This is reminiscent of the timestamp field in the header of classical chains, which is true simply because enough of the network maintainers (miners or validators) accepted it as being reasonable. In Substrate, there is the timestamp inherent which sets the current timestamp of the block. This is not a fixed part of Substrate, but does come as part of the Substrate Runtime Module Library to be used as desired. No signature could fundamentally prove that a block were authored at a given time in quite the same way that a signature can “prove” the desire to spend some particular funds. Rather, it is the business of each validator to ensure that they believe the timestamp is set to something reasonable before they agree that the block candidate is valid.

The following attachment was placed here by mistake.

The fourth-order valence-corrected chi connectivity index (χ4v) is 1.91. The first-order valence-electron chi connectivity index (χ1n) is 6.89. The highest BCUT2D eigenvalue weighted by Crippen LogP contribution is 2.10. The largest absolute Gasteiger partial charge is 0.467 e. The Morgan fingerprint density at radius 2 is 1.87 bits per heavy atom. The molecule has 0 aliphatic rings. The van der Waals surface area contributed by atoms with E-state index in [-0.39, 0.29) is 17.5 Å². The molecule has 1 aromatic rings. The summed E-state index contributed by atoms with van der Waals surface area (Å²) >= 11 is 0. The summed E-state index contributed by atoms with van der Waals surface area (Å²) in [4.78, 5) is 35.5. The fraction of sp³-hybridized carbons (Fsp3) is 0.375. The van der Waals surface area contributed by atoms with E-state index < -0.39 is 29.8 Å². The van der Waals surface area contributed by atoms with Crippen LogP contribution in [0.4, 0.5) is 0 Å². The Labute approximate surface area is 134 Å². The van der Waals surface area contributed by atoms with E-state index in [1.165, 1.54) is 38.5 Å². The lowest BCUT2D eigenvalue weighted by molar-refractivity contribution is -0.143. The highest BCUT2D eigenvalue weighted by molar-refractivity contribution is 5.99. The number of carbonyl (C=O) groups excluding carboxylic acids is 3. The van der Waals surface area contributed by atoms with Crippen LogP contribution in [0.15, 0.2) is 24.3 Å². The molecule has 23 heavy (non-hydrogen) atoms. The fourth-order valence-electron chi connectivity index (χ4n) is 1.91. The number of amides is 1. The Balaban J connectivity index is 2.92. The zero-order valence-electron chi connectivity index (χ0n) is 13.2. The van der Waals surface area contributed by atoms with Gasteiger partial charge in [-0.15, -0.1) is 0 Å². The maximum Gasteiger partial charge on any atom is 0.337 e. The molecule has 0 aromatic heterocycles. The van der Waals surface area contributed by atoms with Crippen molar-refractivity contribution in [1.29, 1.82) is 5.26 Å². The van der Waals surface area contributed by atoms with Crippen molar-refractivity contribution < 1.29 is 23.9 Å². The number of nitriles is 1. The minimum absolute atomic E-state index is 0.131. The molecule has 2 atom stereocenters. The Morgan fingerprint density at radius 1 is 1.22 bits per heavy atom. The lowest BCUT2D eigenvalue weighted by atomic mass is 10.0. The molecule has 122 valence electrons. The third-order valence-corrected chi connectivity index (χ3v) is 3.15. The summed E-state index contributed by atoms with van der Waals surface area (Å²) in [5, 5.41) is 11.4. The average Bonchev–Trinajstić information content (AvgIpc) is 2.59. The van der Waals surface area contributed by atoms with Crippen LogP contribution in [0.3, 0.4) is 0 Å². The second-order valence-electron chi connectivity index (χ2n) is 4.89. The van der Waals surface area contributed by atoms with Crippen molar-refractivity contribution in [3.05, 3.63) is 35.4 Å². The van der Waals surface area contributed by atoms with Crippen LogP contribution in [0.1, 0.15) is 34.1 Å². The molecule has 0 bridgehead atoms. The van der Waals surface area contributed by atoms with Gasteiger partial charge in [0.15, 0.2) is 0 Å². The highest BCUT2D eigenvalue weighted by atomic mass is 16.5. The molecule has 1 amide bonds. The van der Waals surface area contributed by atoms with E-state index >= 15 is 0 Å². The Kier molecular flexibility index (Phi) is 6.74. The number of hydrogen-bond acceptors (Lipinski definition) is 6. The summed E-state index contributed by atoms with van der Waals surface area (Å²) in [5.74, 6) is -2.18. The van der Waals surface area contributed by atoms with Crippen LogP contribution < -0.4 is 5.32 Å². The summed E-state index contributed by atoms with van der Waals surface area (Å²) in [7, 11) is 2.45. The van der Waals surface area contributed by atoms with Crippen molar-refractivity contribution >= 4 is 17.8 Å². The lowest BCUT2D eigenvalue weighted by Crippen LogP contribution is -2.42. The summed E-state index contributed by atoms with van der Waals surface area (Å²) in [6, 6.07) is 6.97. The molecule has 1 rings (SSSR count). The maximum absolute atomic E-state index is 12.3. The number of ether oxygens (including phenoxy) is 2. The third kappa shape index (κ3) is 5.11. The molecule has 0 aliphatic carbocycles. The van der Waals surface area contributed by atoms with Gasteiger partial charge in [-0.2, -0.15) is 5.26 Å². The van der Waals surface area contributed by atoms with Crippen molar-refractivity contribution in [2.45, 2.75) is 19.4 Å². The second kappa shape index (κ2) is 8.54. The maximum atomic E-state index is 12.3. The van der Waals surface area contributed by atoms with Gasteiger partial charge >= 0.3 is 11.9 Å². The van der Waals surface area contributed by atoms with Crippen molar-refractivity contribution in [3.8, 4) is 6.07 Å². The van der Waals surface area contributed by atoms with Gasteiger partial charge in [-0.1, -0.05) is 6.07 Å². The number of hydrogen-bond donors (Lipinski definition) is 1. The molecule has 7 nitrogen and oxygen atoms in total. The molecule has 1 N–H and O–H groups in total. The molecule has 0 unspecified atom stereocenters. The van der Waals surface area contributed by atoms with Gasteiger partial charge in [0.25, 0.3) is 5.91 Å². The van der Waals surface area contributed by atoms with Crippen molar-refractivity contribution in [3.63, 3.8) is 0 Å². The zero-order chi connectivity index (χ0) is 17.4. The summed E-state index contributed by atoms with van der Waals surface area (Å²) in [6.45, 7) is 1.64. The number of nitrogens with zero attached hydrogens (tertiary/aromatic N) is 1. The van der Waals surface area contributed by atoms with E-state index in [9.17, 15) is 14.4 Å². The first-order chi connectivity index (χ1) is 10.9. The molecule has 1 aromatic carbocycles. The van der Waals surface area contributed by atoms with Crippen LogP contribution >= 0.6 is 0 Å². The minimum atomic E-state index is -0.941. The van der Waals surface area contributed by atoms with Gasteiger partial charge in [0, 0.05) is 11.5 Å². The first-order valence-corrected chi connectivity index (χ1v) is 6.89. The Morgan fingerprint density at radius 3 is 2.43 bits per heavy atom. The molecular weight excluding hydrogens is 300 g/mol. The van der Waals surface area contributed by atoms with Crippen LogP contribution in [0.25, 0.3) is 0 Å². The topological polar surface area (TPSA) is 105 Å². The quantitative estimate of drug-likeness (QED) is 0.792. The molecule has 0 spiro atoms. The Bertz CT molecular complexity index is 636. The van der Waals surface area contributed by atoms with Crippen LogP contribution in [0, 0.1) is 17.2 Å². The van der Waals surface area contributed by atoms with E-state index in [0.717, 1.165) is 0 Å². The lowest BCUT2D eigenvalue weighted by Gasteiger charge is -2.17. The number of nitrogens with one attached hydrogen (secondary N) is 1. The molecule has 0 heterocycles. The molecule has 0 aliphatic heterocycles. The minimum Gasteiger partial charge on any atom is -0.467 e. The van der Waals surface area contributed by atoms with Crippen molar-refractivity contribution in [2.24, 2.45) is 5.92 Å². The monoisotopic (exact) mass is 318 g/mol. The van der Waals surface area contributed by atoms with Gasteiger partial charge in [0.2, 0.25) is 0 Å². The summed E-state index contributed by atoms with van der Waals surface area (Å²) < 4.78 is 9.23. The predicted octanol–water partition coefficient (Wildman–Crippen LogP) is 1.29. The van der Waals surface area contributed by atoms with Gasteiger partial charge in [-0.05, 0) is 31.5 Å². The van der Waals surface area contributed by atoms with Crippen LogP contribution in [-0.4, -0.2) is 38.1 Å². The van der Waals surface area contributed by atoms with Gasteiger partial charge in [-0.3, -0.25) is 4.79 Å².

Other examples include the parachain-heads extrinsic in Polkadot and the “note-missed-proposal” extrinsic used in the Substrate Runtime Module Library to determine and punish or deactivate offline validators.

Practical Notes

Inherents go into the block and are not written in the header. The default header format in Substrate includes only the hash of a parent block, a block number, a digest of the data in the block, and a storage root (representation of the state after execute_block). Note that timestamps are not in the header of Substrate chains, but in the block as an inherent.

Normally, only the block author would add inherents. The mempool only stores transactions (in the context of Substrate, anything that is signed), so there is no queue for non-authors to submit inherents. Of course, Substrate is customizable and you could define a runtime that allows anyone to submit inherents.